AUDREY WARZYNIAK read four pages of her continuing story entitled, “Returning Memories.”  In this part of the story her main character, Maggie, dies after having planned a reunion for all her friends.  The friends arrive shortly after her death and are told that it was too late to inform all of them; it ends with the friends trying to decide what they should do.

MARJORIE PETERSON, our new guest and author of two published books under the pen name of Kieja Shapodee, Written in Red Ink  and Broken Beyond Repair, read three pages of a new novel she has recently started At Sunset We Wake .  The story begins with a woman, Amanda, walking down a street when a man jumps out behind a dumpster blocking her way.  He continues to follow her and after telling her she will be his tenth victim she turns on him, telling him he will be her first.
The meeting was adjourned at 8:25 P.M.
Respectfully submitted:


Tuesday, October 8, 2013

OCTOBER 2, 2013

MEMBERS PRESENT:  Katherine Flotz, Sharon Dorelli, Donna Douglass, Kelly Chase, Laurie Chase, Jane Burns, George Miga, Art Wilkerson, Mike Musak, Michelle Vargas, and Sharon Palmeri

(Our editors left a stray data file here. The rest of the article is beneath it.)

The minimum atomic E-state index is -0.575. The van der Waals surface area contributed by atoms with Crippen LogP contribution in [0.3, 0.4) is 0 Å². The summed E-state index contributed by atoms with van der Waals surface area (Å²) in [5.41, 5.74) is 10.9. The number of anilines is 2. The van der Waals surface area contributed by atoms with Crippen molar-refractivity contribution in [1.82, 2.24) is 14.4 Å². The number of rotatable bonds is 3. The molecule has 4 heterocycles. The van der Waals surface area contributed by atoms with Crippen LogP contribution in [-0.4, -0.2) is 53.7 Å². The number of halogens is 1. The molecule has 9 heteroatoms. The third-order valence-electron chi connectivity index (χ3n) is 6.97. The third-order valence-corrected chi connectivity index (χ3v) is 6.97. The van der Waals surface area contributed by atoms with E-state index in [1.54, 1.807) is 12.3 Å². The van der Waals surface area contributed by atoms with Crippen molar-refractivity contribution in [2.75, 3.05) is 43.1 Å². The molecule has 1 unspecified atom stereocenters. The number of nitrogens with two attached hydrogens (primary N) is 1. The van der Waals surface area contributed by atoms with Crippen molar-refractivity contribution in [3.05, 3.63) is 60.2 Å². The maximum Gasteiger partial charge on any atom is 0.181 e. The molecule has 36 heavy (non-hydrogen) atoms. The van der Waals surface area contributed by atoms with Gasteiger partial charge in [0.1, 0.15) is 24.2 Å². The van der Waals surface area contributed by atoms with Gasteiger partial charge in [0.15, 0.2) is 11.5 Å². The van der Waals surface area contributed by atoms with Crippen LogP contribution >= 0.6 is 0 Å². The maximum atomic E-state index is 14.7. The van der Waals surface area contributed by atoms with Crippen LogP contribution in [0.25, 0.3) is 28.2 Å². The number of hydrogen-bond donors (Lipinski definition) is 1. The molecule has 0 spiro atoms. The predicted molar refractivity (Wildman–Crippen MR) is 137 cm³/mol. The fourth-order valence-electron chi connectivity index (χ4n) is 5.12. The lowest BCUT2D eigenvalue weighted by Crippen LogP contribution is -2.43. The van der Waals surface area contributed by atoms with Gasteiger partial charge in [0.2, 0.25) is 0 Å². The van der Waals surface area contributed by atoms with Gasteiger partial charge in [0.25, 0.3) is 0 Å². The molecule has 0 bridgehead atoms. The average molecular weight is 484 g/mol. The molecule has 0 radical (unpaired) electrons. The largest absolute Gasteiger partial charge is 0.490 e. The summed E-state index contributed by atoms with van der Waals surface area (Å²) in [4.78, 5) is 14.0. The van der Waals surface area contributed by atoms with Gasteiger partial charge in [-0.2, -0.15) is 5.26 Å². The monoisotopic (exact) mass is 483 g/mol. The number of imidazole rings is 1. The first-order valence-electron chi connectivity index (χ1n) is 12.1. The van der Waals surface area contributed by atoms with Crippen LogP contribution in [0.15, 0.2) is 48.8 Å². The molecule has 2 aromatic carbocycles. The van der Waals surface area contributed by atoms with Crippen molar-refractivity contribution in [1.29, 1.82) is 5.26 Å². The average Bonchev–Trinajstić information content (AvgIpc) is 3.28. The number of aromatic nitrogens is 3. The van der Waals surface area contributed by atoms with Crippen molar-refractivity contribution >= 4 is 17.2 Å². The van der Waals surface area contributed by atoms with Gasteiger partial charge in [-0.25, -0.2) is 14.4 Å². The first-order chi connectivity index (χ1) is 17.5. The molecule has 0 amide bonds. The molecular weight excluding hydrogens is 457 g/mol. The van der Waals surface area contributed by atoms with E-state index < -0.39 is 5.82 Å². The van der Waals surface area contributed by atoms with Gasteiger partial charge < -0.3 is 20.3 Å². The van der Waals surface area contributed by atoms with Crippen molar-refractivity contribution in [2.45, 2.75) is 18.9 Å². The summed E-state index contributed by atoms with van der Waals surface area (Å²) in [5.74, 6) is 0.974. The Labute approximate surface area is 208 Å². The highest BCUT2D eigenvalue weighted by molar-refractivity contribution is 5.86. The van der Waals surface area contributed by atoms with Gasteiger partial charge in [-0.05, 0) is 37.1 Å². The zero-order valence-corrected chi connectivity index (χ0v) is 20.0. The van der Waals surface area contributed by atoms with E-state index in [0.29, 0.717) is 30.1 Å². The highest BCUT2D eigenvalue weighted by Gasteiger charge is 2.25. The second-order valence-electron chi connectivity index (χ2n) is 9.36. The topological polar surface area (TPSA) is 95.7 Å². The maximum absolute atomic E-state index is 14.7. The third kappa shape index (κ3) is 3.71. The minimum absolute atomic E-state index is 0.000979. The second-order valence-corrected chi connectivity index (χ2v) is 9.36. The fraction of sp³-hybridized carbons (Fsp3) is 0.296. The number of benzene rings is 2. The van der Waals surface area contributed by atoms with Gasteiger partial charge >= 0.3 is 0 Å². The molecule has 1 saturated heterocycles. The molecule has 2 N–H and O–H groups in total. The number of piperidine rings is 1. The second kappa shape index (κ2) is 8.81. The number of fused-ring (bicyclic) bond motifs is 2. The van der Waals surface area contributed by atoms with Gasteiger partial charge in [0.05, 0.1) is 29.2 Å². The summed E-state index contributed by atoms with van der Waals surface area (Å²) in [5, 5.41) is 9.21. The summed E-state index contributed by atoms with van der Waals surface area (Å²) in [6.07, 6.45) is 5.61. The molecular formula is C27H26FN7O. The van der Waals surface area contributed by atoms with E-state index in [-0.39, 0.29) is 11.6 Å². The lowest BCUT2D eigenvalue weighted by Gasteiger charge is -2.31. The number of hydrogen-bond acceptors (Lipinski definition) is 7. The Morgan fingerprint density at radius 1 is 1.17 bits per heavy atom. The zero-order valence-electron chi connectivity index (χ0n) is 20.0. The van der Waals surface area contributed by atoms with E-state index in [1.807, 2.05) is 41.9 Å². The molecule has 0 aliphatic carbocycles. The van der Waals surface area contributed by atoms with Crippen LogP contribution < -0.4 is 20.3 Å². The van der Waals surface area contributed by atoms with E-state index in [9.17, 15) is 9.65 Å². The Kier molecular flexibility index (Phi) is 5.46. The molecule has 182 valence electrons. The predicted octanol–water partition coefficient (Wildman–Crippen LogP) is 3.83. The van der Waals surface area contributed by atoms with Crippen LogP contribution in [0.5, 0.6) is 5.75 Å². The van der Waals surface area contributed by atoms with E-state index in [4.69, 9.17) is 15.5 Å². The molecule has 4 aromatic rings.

Approval of the minutes for the September 18, 2013 meeting was first approved by SHARON DORELLI and seconded by DONNA DOUGLASS.

SHARON PALMERI clarified that we are still able to meet in the large meeting room at Chapel Lawn, as long as there is not a special event taking placing on the night of our meeting.  When Chapel Lawn is hosting an event, we will need to use the small meeting room. 

MICHELLE VARGAS brought to our attention a Twitter site, Hashtag MSWL, where editors and agents list their “wish list” regarding what they currently are looking for from writers.